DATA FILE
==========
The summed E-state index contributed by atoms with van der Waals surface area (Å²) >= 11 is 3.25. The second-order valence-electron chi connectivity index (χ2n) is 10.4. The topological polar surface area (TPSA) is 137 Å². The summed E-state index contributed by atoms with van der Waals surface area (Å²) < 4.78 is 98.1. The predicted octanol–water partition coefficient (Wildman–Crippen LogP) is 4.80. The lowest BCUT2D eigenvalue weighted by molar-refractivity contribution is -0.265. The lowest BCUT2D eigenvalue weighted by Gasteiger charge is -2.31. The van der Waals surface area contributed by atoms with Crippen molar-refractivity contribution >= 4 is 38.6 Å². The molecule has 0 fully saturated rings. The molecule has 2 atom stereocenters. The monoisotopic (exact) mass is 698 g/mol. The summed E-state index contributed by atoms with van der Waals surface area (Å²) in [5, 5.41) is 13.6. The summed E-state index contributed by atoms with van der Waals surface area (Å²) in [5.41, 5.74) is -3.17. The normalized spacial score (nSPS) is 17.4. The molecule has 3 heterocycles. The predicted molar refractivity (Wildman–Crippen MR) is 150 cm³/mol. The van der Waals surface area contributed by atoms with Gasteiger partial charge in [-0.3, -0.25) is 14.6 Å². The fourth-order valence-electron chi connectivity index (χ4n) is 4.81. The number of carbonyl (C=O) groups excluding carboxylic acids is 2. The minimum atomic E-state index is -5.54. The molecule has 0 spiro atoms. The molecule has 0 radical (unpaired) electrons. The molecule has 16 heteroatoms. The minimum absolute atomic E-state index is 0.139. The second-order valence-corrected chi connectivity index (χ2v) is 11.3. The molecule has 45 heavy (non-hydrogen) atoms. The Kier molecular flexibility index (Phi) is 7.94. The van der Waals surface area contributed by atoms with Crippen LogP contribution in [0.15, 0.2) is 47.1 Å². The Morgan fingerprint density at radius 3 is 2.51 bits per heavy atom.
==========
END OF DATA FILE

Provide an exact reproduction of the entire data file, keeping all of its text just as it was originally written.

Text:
The summed E-state index contributed by atoms with van der Waals surface area (Å²) >= 11 is 3.25. The second-order valence-electron chi connectivity index (χ2n) is 10.4. The topological polar surface area (TPSA) is 137 Å². The summed E-state index contributed by atoms with van der Waals surface area (Å²) < 4.78 is 98.1. The predicted octanol–water partition coefficient (Wildman–Crippen LogP) is 4.80. The lowest BCUT2D eigenvalue weighted by molar-refractivity contribution is -0.265. The lowest BCUT2D eigenvalue weighted by Gasteiger charge is -2.31. The van der Waals surface area contributed by atoms with Crippen molar-refractivity contribution >= 4 is 38.6 Å². The molecule has 0 fully saturated rings. The molecule has 2 atom stereocenters. The monoisotopic (exact) mass is 698 g/mol. The summed E-state index contributed by atoms with van der Waals surface area (Å²) in [5, 5.41) is 13.6. The summed E-state index contributed by atoms with van der Waals surface area (Å²) in [5.41, 5.74) is -3.17. The normalized spacial score (nSPS) is 17.4. The molecule has 3 heterocycles. The predicted molar refractivity (Wildman–Crippen MR) is 150 cm³/mol. The van der Waals surface area contributed by atoms with Gasteiger partial charge in [-0.3, -0.25) is 14.6 Å². The fourth-order valence-electron chi connectivity index (χ4n) is 4.81. The number of carbonyl (C=O) groups excluding carboxylic acids is 2. The minimum atomic E-state index is -5.54. The molecule has 0 spiro atoms. The molecule has 0 radical (unpaired) electrons. The molecule has 16 heteroatoms. The minimum absolute atomic E-state index is 0.139. The second-order valence-corrected chi connectivity index (χ2v) is 11.3. The molecule has 45 heavy (non-hydrogen) atoms. The Kier molecular flexibility index (Phi) is 7.94. The van der Waals surface area contributed by atoms with Crippen LogP contribution in [0.15, 0.2) is 47.1 Å². The Morgan fingerprint density at radius 3 is 2.51 bits per heavy atom.